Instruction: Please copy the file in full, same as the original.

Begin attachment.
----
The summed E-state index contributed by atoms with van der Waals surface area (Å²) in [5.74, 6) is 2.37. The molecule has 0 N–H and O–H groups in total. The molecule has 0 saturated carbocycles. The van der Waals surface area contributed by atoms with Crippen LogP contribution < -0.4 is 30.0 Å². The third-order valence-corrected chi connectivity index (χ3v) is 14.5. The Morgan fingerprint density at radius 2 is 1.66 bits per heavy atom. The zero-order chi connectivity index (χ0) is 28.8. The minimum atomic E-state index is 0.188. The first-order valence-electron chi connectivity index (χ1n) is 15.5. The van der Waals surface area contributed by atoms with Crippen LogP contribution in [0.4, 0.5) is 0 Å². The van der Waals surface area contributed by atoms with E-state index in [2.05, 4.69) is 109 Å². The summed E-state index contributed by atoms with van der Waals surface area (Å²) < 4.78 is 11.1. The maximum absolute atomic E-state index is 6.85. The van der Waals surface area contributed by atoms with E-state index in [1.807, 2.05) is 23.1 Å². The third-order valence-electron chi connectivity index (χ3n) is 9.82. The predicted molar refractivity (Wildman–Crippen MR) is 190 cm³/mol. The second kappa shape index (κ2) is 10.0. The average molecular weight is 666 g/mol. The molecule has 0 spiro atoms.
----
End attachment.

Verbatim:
The summed E-state index contributed by atoms with van der Waals surface area (Å²) in [5.74, 6) is 2.37. The molecule has 0 N–H and O–H groups in total. The molecule has 0 saturated carbocycles. The van der Waals surface area contributed by atoms with Crippen LogP contribution < -0.4 is 30.0 Å². The third-order valence-corrected chi connectivity index (χ3v) is 14.5. The Morgan fingerprint density at radius 2 is 1.66 bits per heavy atom. The zero-order chi connectivity index (χ0) is 28.8. The minimum atomic E-state index is 0.188. The first-order valence-electron chi connectivity index (χ1n) is 15.5. The van der Waals surface area contributed by atoms with Crippen LogP contribution in [0.4, 0.5) is 0 Å². The van der Waals surface area contributed by atoms with E-state index in [2.05, 4.69) is 109 Å². The summed E-state index contributed by atoms with van der Waals surface area (Å²) < 4.78 is 11.1. The maximum absolute atomic E-state index is 6.85. The van der Waals surface area contributed by atoms with E-state index in [1.807, 2.05) is 23.1 Å². The third-order valence-electron chi connectivity index (χ3n) is 9.82. The predicted molar refractivity (Wildman–Crippen MR) is 190 cm³/mol. The second kappa shape index (κ2) is 10.0. The average molecular weight is 666 g/mol. The molecule has 0 spiro atoms.